As is the lot of parties hurled into Opposition, picking up the morning paper has often been an unhappy experience for the Labour leadership since 2008. This morning's New Zealand Herald, though? Someone might be saving a copy of that one.
Not only is the Herald's editorial column pretty much coming after John Banks with a knife, there is a poll showing a substantial leap in support for the Labour Party.
Things are a little more nuanced than that, of course -- the Greens' support is down on the last Digipoll poll, National is down but still attracting more support than it did at last year's general election -- but in a week when the drumbeat about David Shearer's future as leader had become fairly loud, the poll result is very welcome news indeed.
No one was beating louder, naturally, than David Farrar, whose sense of mischief is as keen as his desire to distract attention from the government's Banks problem. In a post yesterday headed The Cunliffe Speech, he gleefully dissected the address given the previous day by Labour's spurned leadership candidate, David Cunliffe.
Much as it might have vexed the Labour faithful, Farrar's analysis was sound on its key points: everything about the speech, from its location to the invited guests, to -- most of all -- its contents gave the impression of an appeal to Labour's disgruntled activist base. If the party stalwarts have fallen as far out of love with Shearer as everyone says, then Cunliffe was coming a-courting.
It's a cracking speech -- and authentic in the sense that it is clearly delivered in Cunliffe's voice. Some of it is on the current party message, especially with respect to asset sales. Some of it is a remarkable mea culpa:
The major reason that voters didn't vote for Labour, and sometimes didn't vote at all, is simply that Labour failed to inspire voters that it was a credible alternative to National.
This is very probably true. And regaining some of the aura of stewardship that saw Labour through three terms under Clark is a key task for the party. Many voters might now be queasy about the character of John Key's government, but for so long as Key presents himself as the safer pair of hands, they will hold their noses and vote for him.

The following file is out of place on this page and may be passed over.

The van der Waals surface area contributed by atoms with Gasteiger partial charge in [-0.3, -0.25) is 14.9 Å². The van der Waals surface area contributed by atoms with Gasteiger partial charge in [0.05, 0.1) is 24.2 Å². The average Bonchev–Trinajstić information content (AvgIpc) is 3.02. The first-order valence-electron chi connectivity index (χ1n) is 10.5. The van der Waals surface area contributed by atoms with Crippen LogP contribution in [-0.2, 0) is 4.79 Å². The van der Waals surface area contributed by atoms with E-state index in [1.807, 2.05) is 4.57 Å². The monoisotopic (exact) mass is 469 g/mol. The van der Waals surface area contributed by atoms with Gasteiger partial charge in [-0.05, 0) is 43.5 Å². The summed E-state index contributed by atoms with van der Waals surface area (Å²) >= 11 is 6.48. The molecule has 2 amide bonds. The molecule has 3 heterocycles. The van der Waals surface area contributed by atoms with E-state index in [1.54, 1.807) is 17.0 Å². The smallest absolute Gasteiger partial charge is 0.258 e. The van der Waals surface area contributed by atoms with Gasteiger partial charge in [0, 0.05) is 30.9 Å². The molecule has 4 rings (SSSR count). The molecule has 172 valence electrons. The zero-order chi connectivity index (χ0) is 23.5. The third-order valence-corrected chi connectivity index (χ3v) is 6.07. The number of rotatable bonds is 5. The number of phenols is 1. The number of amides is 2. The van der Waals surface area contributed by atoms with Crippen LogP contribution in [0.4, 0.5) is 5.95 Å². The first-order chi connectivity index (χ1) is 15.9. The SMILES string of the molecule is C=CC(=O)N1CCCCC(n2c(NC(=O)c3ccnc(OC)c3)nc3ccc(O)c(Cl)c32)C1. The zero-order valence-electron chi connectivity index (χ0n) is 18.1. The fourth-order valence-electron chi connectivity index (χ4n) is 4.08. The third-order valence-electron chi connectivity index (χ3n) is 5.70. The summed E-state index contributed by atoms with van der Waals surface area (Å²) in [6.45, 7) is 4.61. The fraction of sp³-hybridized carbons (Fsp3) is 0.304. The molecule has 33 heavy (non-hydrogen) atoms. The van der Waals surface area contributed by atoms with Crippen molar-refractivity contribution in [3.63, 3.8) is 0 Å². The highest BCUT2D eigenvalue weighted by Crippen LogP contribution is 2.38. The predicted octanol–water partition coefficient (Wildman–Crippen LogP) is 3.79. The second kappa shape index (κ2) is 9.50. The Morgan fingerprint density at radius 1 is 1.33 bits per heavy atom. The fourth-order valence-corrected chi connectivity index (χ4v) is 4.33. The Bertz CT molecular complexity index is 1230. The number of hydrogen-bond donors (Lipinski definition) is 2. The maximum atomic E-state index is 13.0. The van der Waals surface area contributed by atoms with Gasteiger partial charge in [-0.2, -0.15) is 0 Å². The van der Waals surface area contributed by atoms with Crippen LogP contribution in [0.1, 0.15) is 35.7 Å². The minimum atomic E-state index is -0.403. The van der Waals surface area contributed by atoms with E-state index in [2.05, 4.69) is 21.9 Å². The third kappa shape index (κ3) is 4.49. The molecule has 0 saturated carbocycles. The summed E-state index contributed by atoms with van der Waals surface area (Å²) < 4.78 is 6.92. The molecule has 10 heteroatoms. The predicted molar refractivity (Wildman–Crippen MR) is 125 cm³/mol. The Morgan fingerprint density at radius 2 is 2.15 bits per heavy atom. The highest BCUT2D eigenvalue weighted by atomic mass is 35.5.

But did Labour really lose last year because it had shifted too far to the centre? Because its policies "were mostly the same as National’s"? That's a much more dicey proposition, given that under Goff Labour was more of a left-wing party than it was in government under Clark.
When Cunliffe declares that "the economic policies of the last 30 years have mostly been an unmitigated disaster," and assails "the economic insanity of the last three decades", he's talking about the policies of a party he joined and represented right up to Cabinet level. Could he not have said something sooner?
He's certainly identifying the enemies now. He names them: Rupert Murdoch, Fay and Richwhite (skipping past, for the moment, the fact that Fay and Richwhite would be the beneficiaries of any move to prevent Crafar Farms being sold to foreign interests). And fair enough. But I doubt this is the language Cunliffe would be taking to the public. He's addressing the party faithful, no more so than in this passage:
Labour has a new leader with strong values, who’s focused on reconnecting with the voters and has the courage to stand up to bullies. It’s up to us, as a Party, to share with our leader, our hopes, our fears and our dreams, to reconstruct the Party from within, to reclaim our natural constituency of decent, ordinary New Zealanders who believe in fairness and hard work.
Cunliffe is urging the party to "share with our leader" the kind of ideas he laid out in the speech -- clearly implying that the leader requires such guidance. This is an appeal to a party base that feels itself marginalised, and in that sense it's an appeal to the very factional struggles that reliably turn off potential Labour voters.
With Shearer bouyed at least for now, Labour would do well to try and meld the personal ambition that seems to boil under its surface to a shared political ambition. That may well mean letting Cunliffe back in the tent. More than anyone in his present caucus, he has the goods to present an economic strategy -- and to make a case for a better regulatory environment (not that this will be easy -- even for voters on the left, the perception of Labour as a controlling force is unappealing).
And Shearer? He hasn't struggled because he's seen as too right-wing: he's struggled because he's not really seen as anything. His difficulty in communicating effectively has seen the party waste one opportunity after another. If he's to develop momentum beyond a single happy poll, that will have to change.